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Largest Federal Employee Union Leader Rejects Budget Deal Targeting Federal Pensions

AFGE rejects notion that there should be trade-off between federal programs and federal employees

WASHINGTON – American Federation of Government Employees National President J. David Cox Sr. issued the following statement in response to the budget deal announced today by the Budget Conference Committee:

“Despite the extraordinarily hard work of several Congressional leaders, AFGE cannot support any budget deal that asks for more from federal employees. AFGE represents more than just the 670,000 federal and D.C government employees on the rolls today, but every other federal worker who will one day take the oath and be forced to live with this needless pension cut.

“AFGE rejects the notion that there should be a trade-off between funding the programs to which federal employees have devoted their lives, and their own livelihoods. Though the $6 billion in increased retirement contributions for new employees is less severe than the administration’s $20 billion proposal, it is still unacceptable.

“Newly hired federal employees already pay 3.1% of their salaries toward their defined benefit pension and 6.2% to Social Security. Forcing employees hired after 2013 to pay an additional 1.3% — for a total of 4.4% — toward their pension will make it all but impossible for them to fund their Thrift Savings Plan accounts.  The result will be a serious shortfall in their retirement income security, and a substantial lowering of their standard of living.

“We also are concerned with the impact of the new self plus one category in the Federal Employees Health Benefits Program, which will raise costs for families with more than two persons.

“None of this would be occurring were it not for the perverted logic of austerity politics. The Budget Control Act was a grave mistake, and the spending cuts it imposes year after year have been ruinous for our economy and for the government services on which all Americans depend. Spending cuts hurt the poor and the vulnerable, and they also hurt military readiness, medical research, enforcement of clean air and water rules, access to housing and education, transportation systems and infrastructure, and homeland security.  Congress should focus its efforts on repealing the Budget Control Act, not pitting federal workers against the very programs to which they have committed their lives.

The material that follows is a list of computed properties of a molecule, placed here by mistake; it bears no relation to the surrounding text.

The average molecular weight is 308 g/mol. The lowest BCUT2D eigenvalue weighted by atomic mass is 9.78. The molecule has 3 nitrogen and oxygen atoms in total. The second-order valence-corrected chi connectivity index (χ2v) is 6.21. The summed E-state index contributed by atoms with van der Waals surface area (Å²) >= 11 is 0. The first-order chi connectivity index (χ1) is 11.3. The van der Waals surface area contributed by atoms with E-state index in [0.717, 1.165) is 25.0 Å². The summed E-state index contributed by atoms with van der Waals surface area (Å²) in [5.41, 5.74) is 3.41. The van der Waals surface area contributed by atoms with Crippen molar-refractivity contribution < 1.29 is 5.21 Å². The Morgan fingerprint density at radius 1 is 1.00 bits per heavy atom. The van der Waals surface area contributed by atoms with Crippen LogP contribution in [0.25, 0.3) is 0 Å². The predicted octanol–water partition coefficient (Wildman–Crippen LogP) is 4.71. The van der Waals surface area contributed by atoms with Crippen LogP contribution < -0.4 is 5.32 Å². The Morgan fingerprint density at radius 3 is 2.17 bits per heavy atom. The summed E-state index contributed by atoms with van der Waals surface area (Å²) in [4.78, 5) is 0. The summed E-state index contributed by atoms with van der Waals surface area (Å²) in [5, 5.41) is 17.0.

“While we have not yet seen the language limiting the compensation taxpayers must pay for individual contractor employees to $487,000, AFGE will work to lower the overall amount, which is still too high, and also will work to ensure that there are no unnecessary loopholes or exceptions.  Although limiting contractor compensation technically doesn’t ‘score’ for budget purposes, GAO estimates that it will save almost $500 million annually, just in DoD.  Agencies will be better off by being able to rid themselves of ridiculously high compensation for contractor employees.

“AFGE’s members are extremely grateful for the heroic work of House Budget Committee Ranking Member Chris Van Hollen of Maryland for his efforts as a chief negotiator of the budget deal, and in particular for his extraordinary efforts to protect current federal employees. AFGE also is grateful to House Minority Leader Nancy Pelosi of California, Steny Hoyer of Maryland, Jim Clyburn of South Carolina, Stephen Lynch of Massachusetts, Frank Wolf of Virginia, Keith Ellison of Minnesota and Nita Lowey of New York for their leadership in pushing for a deal that would not unfairly punish federal workers.  Finally, Senators Patty Murray of Washington, Ben Cardin of Maryland, Barbara Mikulski of Maryland and Harry Reid of Nevada all worked hard to ensure that the budget deal was fair for federal workers.”

Is The Congressional Budget Committee Really Out To Destroy The Post Office?

United States Postal Service fleet; U.S.A.Some on the Congressional Budget Committee seem to be misguided on what their task is by seriously considering a proposal to eliminate Saturday mail delivery. The Postal Service has reported an operating profit of $600 Million for Fiscal Year 2013. Its first profit since 2008. Parcel revenue soared to an all time record high of $12.5 Billion. Increasing 8% over last year. So you would think that this is a time to increase service not to decrease it. The USPS is growing to the point that some parts of the country have instituted a limited 7 day’s a week parcel service. Its time to grow the service not shrink it.

This week the Congressional Budget Committee is considering sneaking in a poison pill that would in all probability kill the Postal Service over time and eliminate thousands of jobs immediately. This Budget Committee was set up to mitigate the harmful effects of the Federal Shutdown and sequestration on jobs and public services.   Instead  incredibly they are  exacerbating the problem on both fronts by reducing arguably the most popular and effective part of the Federal Government.